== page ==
15 May 2016

Who gives a toss about St. Totteringham's Day?

Okay, I'll admit it—it's all but impossible to resist the glee and the joy that came from Sunday's results, in which we not only smashed Aston Villa 4-0 again but also witnessed, absolutely gob-smacked, as Tottenham out-Tottenhammed themselves by losing to ten-man Toon 5-1. Three of those goals came after Newcastle lost Mitrović to a red-card in the 67th minute. I've been saying for weeks that Tottenham couldn't handle the pressure of being chased, but even I could not have foreseen this meltdown. While I'm sure that we've all tucked into a tidy celebratory dinner of lasagna chased down by a few Newcastle Brown Ales, I hope I'm not ruining the party by suggesting we have bigger fish to fry.

Before we get to landing that fish, let's do enjoy the meal. Tottenham set for itself no less than seven club records during this campaign:
  • Longest unbeaten run in the Prem since 1985.
  • Highest scorer in a calendar year (Kane with 27).
  • Most goals scored in a season since 1987.
  • Fewest goals conceded since 1906.
  • Fewest defeats since 1920.
  • Highest finish since 1990.
  • First Golden Boot winner since 1993.
Despite all of those milestones and a chance at reeling in the Cinderella-esque Leicester, Tottenham bottled it to such a degree that they dropped to third—after going up 0-2 at Stamford Bridge, Spurs went on to concede nine goals over 213 minutes to end the season, dropping eight points from three matches to slouch into third. And so we have our 21st consecutive St. Totteringham's Day to celebrate. A generation has now passed during which Arsenal has eclipsed Tottenham so thoroughly that one has to wonder if they'll ever emerge for the long shadow we cast. 

So what? 

Here's where I rain on the parade ever so slightly. We should not measure our own success or failure relative to Tottenham. Yes, I want to finish above them every single season, but that should not be a goal unto itself; it should be a byproduct of achieving other goals. Look at it this way: assume that we were both to finish midtable, out of European competitions. Would you rather win the FA Cup but finish below Tottenham or finish above Tottenham but win no silverware? It should be clear that silverware, not St. Totteringham's Day, is our goal. That little holiday was invented in 2002—and there's no silverware involved. Over time, as our ability to win actual silverware waned, finishing above Tottenham (and in fourth place) became a balm for other ills. Having not won any actual silverware since 2005, we had to find succour in securing superiority over those Spuds.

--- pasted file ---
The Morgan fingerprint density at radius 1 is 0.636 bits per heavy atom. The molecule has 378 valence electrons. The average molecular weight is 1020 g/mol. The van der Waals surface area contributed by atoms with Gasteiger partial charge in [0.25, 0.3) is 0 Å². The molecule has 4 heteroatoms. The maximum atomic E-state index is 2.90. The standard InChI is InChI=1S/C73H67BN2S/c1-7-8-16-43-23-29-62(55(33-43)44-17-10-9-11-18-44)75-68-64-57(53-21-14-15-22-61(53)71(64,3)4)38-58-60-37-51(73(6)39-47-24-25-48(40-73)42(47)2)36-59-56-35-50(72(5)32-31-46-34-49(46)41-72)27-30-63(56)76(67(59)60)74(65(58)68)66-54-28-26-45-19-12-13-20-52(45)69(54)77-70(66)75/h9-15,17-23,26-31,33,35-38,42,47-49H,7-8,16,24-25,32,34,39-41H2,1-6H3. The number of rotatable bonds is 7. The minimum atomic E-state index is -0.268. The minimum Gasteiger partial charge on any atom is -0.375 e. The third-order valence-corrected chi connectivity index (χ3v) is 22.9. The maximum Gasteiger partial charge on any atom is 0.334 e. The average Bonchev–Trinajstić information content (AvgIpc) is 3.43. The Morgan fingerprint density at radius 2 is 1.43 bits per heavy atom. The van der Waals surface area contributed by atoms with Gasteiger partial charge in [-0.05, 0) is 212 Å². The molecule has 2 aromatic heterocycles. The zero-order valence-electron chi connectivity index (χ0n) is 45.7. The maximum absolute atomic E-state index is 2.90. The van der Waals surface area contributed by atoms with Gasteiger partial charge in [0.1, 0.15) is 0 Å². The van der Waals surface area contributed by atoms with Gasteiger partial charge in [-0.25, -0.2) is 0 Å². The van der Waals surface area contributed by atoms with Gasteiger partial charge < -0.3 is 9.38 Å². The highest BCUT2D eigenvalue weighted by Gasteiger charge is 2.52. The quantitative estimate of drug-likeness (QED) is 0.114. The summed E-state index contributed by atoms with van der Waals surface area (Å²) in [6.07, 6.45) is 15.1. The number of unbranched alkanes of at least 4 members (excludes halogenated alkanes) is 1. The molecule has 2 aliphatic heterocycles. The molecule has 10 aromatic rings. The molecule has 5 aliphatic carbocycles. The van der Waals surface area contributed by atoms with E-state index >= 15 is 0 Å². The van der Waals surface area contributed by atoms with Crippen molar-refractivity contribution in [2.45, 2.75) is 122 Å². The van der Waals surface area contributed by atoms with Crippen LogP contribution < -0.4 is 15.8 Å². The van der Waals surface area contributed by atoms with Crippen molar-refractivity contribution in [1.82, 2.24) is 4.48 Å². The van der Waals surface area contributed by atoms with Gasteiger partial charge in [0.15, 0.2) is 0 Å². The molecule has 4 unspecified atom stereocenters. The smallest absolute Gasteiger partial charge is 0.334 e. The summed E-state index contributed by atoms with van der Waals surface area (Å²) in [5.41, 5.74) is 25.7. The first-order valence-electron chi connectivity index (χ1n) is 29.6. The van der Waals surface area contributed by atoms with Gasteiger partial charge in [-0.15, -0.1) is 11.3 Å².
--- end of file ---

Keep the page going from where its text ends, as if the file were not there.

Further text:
This season's finish does ask me to split a hair or two, so bear with me. I love the fact that we finished in second. That's our highest finish since 2005. That, more than anything else, is what I celebrate. Yes, I wish we could have won the Prem, especially in a season in which Chelsea, Liverpool, Man U, and Man City ranged from comedic to shambolic. To have finished above Tottenham is fun enough for those who want to take the piss, but that's secondary—ancillary, even—to our purposes.

Long story short, this weekend's results were legendary, the kind of weekend with which we'll regale ourselves for years to come. After all, it's not often that one finds oneself chasing Tottenham into the final weekend, needing them to drop points against an already-relegated and soon-to-be-shorthanded squad, only to see them implode infamously. However, the real glory comes not from finishing above Tottenham but in finishing second—that those are one and the same is again a secondary consideration!